Which trends in branding and packaging will prevail in 2020?
We discuss colour and style trends on the rise, plus the technological advancements we anticipate will impact the industry in the coming year…
The success of any agency depends on is its ability to predict, act on and proliferate trends – be they consumer buying trends or the aesthetics that appeal to your target market. As fickle and unpredictable as individual consumers can be, there’s perennial benefit to be found in examining the trends which may impact our industry. So with a new year and new decade underway, let’s unpack the biggest trends we expect to see throughout 2020 and beyond…
Cool, calming hues. Everyone talks about Pantone, but does the COTY really hold sway? In December its Colour of the Year, Classic Blue, was announced. As usual, the COTY choice has proved controversial, with some critics deriding the selection, labelling it overly safe and “the most democratic of colours”. But will Classic Blue help to establish with real certainty the cooling of colours long predicted by industry soothsayers? Will Classic Blue set the tone for the decade to come, finally ousting the corals and burnt oranges of recent years?
The truth is that Pantone’s Classic Blue will inevitably affect the colour choices of brands both large and small – some selections made with intention while others simply bandwagon jumping – ultimately influencing the branding and packaging sphere in a knock-on effect. Democratic or no, the cool shade of blue was joined by green as the dominant colours chosen by nearly all of the COTY denizens internationally. Thus you can expect to see cool colours taking hold, no matter how you may feel about the Pantone shade itself.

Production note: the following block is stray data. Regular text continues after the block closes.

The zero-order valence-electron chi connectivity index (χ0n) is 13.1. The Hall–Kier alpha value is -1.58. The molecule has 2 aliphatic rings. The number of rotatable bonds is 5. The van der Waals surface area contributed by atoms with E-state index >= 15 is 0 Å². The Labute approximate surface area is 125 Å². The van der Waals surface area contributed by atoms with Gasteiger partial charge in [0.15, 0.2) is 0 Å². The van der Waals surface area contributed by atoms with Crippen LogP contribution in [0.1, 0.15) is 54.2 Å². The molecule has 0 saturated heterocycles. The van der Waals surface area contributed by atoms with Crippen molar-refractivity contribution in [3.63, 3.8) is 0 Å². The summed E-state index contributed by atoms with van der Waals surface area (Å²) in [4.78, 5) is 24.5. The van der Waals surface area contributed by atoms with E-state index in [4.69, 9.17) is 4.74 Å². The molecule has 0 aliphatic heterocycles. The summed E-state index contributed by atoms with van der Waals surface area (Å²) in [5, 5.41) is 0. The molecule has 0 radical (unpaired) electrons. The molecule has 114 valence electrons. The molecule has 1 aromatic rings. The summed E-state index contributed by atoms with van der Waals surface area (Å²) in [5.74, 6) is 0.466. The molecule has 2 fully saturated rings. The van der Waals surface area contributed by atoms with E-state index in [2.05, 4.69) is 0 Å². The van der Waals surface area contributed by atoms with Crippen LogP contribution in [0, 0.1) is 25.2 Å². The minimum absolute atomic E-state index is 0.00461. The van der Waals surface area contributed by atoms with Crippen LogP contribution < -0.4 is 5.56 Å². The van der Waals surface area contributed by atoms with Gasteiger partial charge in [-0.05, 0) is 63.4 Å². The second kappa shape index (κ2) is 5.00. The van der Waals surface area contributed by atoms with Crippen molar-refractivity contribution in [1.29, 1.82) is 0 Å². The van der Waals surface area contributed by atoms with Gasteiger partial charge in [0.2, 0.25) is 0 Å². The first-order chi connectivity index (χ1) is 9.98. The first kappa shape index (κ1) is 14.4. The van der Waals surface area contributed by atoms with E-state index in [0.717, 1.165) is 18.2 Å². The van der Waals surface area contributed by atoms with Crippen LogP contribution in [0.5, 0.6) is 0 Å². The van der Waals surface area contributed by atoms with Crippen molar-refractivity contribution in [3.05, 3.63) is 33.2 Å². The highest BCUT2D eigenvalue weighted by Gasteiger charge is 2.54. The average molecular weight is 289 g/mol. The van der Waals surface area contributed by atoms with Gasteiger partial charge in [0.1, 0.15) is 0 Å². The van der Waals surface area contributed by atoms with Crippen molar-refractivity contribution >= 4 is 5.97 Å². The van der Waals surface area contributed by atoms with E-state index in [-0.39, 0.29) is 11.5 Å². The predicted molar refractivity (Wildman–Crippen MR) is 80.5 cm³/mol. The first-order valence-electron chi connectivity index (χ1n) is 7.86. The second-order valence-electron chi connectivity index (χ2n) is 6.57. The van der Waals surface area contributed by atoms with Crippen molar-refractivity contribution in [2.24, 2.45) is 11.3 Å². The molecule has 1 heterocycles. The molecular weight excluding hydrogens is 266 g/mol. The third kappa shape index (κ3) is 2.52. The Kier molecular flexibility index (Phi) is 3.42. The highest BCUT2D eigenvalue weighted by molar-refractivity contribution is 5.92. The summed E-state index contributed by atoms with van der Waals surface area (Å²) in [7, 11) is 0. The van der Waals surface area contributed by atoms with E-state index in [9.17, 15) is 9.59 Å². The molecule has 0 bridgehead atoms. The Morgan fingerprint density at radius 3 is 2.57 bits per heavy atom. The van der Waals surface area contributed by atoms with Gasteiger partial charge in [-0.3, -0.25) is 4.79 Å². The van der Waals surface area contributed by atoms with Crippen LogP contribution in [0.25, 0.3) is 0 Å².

Retrofuturism. A marriage of nostalgia and science fiction, the term retrofuturist was first coined in a New York Times ad in the early 1980s. Akin to the way that Steampunk melds Industrial era character with advanced technology to create an eccentric, futuristic dystopia, retrofuturism is a concept you’ll be seeing this side of everywhere, as design trends of the past are reimagined with a new futuristic zeal in practically all forms of commercial design, from the updating of the automotive industry to apparel and beauty to home décor – perhaps you’ll notice it in a flying saucer-shaped bag from Louis Vuitton or a pair of butterfly sunglasses in acetate from Celine. For an example from the culinary sphere, look no further than the example from modern Mexican eatery Sonora, covered by trendland.com. Here, the blending together of compelling graphics, elongated typography and the boldest interplanetary red hue possible, give a jolting and supremely satisfying retrofuturist look.
Blur, white on clear, and negative space. As individual designers and agencies strive to surpass boundaries, disrupt the norm and engage in (healthy) competition, they push for ever more artful and unexpected label and packaging styles. Recently the process has led to a deconstruction of labels to their most fundamental purpose and components.
Deconstruction is further fuelled by innovations such as Digimarc, a smart barcode which provides optimised identification for easier checkout – for retailers and producers, it delivers better manufacturing quality control and supply chain management. Among consumers, it encourages engagement with marketing and additional data through mobile campaigns, improved media attribution and enhanced advertising monetization.